Doha: The issues

So many media outlets are preening themselves over the spanking new capital city of Qatar, home to the International Climate Conference for ten days. However, there are serious underlying issues which bear a direct influence over the livelihood of up to ninety per cent of the world's population. What are these issues and what is being done?

The full name is the XVIII United Nations Climate Change Conference, which opened in Qatar on Monday, and in which 195 Parties to the UN Framework Convention on Climate Change will spend ten days in negotiations. Some media outlets are ignoring the story altogether.


The history? The Rio Earth Summit in 1992 which seriously addressed the question of climate change for the first time, preparing the ground for the Protocol of Kyoto in 1997, at which 37 States pledged themselves to legally binding GEG (Greenhouse Gas) emission control and commitments to reduction. Kyoto expires at the end of 2012.

Since then, and despite countless meetings involving all the main players and experts in the field, hundreds of countries, thousands of participants and millions upon millions of dollars spent, the progress has been tangible in terms of pledges and documents produced but in practical terms, absolute zero.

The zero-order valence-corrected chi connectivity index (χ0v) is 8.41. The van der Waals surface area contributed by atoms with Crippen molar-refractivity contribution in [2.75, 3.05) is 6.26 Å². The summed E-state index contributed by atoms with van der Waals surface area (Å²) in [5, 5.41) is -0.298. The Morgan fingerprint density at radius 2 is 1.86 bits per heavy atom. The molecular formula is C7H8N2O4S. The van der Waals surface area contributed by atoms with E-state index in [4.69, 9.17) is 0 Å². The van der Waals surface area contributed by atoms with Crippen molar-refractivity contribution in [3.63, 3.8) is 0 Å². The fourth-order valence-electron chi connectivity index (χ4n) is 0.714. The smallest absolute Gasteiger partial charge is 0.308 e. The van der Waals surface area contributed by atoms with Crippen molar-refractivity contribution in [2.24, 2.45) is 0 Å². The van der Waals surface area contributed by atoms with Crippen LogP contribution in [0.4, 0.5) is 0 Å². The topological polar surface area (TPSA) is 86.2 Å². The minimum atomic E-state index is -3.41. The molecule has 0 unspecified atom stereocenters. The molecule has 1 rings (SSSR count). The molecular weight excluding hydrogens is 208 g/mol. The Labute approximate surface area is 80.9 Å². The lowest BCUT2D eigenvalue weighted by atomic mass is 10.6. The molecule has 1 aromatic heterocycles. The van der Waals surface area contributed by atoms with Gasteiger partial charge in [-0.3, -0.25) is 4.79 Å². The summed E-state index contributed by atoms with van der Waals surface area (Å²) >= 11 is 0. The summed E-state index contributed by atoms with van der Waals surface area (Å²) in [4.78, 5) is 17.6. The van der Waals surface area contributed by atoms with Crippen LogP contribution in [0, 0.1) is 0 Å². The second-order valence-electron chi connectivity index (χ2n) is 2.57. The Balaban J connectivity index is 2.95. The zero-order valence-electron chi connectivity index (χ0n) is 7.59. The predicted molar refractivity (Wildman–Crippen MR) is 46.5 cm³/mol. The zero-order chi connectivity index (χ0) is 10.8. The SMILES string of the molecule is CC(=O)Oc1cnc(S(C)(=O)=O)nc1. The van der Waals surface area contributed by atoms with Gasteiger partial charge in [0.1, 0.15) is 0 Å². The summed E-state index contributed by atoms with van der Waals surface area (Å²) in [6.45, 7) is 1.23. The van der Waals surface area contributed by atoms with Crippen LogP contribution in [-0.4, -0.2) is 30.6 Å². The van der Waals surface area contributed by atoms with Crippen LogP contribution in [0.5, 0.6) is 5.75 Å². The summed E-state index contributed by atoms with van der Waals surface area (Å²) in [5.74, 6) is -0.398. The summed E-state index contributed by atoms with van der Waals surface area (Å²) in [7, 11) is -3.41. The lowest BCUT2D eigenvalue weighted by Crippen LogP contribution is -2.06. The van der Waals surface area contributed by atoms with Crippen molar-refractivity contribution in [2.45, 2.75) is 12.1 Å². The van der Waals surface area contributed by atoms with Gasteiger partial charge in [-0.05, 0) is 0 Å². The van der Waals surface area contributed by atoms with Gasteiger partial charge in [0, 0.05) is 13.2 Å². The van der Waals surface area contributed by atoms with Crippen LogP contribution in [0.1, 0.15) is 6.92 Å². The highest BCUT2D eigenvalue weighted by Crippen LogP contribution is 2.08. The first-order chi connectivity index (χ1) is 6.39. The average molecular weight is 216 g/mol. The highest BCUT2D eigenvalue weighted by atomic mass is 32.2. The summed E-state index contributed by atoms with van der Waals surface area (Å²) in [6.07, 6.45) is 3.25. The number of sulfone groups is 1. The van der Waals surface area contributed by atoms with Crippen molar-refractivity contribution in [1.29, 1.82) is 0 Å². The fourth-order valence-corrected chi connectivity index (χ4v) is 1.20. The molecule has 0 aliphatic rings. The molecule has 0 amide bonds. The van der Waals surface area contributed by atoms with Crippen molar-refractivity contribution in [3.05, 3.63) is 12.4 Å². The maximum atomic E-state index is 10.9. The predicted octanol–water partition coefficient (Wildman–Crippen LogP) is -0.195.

The latest World Bank report points towards a possible global temperature increase of four degrees Celsius by the end of the century, the World Meteorological Organization report on 2011 states that GEG emissions have reached a record high and the United Nations Environment Programme (UNEP) reveals that what was promised in terms of maintaining global warming at under two per cent is not fulfilled.

What is at stake here today should be recorded for posterity to judge humankind at the end of 2012, twelve years into a new millennium that has seen the most shocking human rights abuses by NATO and the industrialised members of the UNO, war crimes, murder of civilians with military equipment, interference into the internal affairs of sovereign states and breach of international law.

It comes as no surprise, then, that the African countries yesterday demanded compensation from the industrialised countries to cover damages and costs arising from the climate change which they caused. And the damages are real. The temperatures recorded at the Poles have reached record levels, the North Pole shrank this year to its lowest ever area; six of the worst ten droughts since the early 1980s have taken place in the last twelve years, costing 5 billion USD a year, expected to rise to 30 billion USD by 2020.

Five of the ten worst floods in the last three decades have taken place in the last ten years. By 2030, the annual cost of floods is expected to surpass one hundred thousand million (100 billion) USD; the first floods of the year are arriving earlier and are washing more and more arable land down the hillsides, silting up the rivers and causing flooding downstream; seven of the worst ten forest fires have taken place in the last ten years; the annual cost is expected to reach 90 bn. USD by 2030; eight of the worst ten storms have taken place in the last decade, at an estimated annual cost of 90 billion USD by 2030.

This is what is at stake, not the squeaky clean city of Doha in a country with an extremely questionable foreign policy over the last few years, supporting terrorists in Libya for instance.


Timothy Bancroft-Hinchey



Author`s name Timothy Bancroft-Hinchey